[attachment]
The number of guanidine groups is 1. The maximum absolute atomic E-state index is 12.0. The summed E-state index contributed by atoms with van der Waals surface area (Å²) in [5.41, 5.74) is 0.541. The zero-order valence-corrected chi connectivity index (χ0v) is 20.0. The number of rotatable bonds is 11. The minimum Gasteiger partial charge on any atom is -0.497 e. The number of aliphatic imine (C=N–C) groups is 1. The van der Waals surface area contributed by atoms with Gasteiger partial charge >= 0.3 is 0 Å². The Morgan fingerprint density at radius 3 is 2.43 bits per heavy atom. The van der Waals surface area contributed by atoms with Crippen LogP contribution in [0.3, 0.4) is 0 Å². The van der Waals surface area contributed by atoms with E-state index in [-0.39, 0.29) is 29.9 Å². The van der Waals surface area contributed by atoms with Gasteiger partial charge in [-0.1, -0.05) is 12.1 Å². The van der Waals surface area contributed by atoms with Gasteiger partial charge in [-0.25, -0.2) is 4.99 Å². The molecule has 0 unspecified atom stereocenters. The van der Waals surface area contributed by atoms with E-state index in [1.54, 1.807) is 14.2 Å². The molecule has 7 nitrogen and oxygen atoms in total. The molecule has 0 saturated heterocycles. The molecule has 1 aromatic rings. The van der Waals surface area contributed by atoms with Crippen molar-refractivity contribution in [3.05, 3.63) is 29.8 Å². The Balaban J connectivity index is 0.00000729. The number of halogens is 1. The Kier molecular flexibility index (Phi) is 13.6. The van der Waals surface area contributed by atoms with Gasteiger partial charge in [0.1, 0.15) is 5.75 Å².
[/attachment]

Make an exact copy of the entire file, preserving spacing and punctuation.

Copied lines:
The number of guanidine groups is 1. The maximum absolute atomic E-state index is 12.0. The summed E-state index contributed by atoms with van der Waals surface area (Å²) in [5.41, 5.74) is 0.541. The zero-order valence-corrected chi connectivity index (χ0v) is 20.0. The number of rotatable bonds is 11. The minimum Gasteiger partial charge on any atom is -0.497 e. The number of aliphatic imine (C=N–C) groups is 1. The van der Waals surface area contributed by atoms with Gasteiger partial charge >= 0.3 is 0 Å². The Morgan fingerprint density at radius 3 is 2.43 bits per heavy atom. The van der Waals surface area contributed by atoms with Crippen LogP contribution in [0.3, 0.4) is 0 Å². The van der Waals surface area contributed by atoms with E-state index in [-0.39, 0.29) is 29.9 Å². The van der Waals surface area contributed by atoms with Gasteiger partial charge in [-0.1, -0.05) is 12.1 Å². The van der Waals surface area contributed by atoms with Gasteiger partial charge in [-0.25, -0.2) is 4.99 Å². The molecule has 0 unspecified atom stereocenters. The van der Waals surface area contributed by atoms with E-state index in [1.54, 1.807) is 14.2 Å². The molecule has 7 nitrogen and oxygen atoms in total. The molecule has 0 saturated heterocycles. The molecule has 1 aromatic rings. The van der Waals surface area contributed by atoms with Crippen molar-refractivity contribution in [3.05, 3.63) is 29.8 Å². The Balaban J connectivity index is 0.00000729. The number of halogens is 1. The Kier molecular flexibility index (Phi) is 13.6. The van der Waals surface area contributed by atoms with Gasteiger partial charge in [0.1, 0.15) is 5.75 Å².